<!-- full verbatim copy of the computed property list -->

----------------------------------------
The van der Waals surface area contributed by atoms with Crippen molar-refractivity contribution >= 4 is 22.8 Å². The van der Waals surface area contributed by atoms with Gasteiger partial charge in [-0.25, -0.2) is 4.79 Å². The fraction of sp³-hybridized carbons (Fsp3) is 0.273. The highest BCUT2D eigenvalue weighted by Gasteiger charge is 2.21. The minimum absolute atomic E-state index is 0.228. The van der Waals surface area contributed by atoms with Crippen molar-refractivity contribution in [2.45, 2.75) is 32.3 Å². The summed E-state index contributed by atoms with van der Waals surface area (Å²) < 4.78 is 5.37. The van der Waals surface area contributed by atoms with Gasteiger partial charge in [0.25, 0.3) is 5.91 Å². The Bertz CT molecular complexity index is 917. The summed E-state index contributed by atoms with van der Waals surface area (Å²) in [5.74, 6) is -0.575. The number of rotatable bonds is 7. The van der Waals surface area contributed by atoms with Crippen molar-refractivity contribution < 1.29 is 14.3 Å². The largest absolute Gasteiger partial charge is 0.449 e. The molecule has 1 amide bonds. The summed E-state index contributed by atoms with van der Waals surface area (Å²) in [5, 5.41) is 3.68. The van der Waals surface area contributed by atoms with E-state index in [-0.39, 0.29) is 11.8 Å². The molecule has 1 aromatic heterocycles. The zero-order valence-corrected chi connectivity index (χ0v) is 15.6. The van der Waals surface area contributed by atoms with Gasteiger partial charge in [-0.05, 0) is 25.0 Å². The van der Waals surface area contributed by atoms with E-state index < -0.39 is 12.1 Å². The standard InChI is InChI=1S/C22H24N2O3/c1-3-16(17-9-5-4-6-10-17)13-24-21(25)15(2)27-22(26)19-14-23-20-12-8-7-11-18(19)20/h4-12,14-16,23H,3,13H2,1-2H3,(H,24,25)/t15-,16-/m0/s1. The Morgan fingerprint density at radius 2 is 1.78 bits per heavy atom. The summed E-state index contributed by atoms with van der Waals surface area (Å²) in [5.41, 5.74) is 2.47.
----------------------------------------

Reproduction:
The van der Waals surface area contributed by atoms with Crippen molar-refractivity contribution >= 4 is 22.8 Å². The van der Waals surface area contributed by atoms with Gasteiger partial charge in [-0.25, -0.2) is 4.79 Å². The fraction of sp³-hybridized carbons (Fsp3) is 0.273. The highest BCUT2D eigenvalue weighted by Gasteiger charge is 2.21. The minimum absolute atomic E-state index is 0.228. The van der Waals surface area contributed by atoms with Crippen molar-refractivity contribution in [2.45, 2.75) is 32.3 Å². The summed E-state index contributed by atoms with van der Waals surface area (Å²) < 4.78 is 5.37. The van der Waals surface area contributed by atoms with Gasteiger partial charge in [0.25, 0.3) is 5.91 Å². The Bertz CT molecular complexity index is 917. The summed E-state index contributed by atoms with van der Waals surface area (Å²) in [5.74, 6) is -0.575. The number of rotatable bonds is 7. The van der Waals surface area contributed by atoms with Crippen molar-refractivity contribution < 1.29 is 14.3 Å². The largest absolute Gasteiger partial charge is 0.449 e. The molecule has 1 amide bonds. The summed E-state index contributed by atoms with van der Waals surface area (Å²) in [5, 5.41) is 3.68. The van der Waals surface area contributed by atoms with E-state index in [-0.39, 0.29) is 11.8 Å². The molecule has 1 aromatic heterocycles. The zero-order valence-corrected chi connectivity index (χ0v) is 15.6. The van der Waals surface area contributed by atoms with Gasteiger partial charge in [-0.05, 0) is 25.0 Å². The van der Waals surface area contributed by atoms with E-state index < -0.39 is 12.1 Å². The standard InChI is InChI=1S/C22H24N2O3/c1-3-16(17-9-5-4-6-10-17)13-24-21(25)15(2)27-22(26)19-14-23-20-12-8-7-11-18(19)20/h4-12,14-16,23H,3,13H2,1-2H3,(H,24,25)/t15-,16-/m0/s1. The Morgan fingerprint density at radius 2 is 1.78 bits per heavy atom. The summed E-state index contributed by atoms with van der Waals surface area (Å²) in [5.41, 5.74) is 2.47.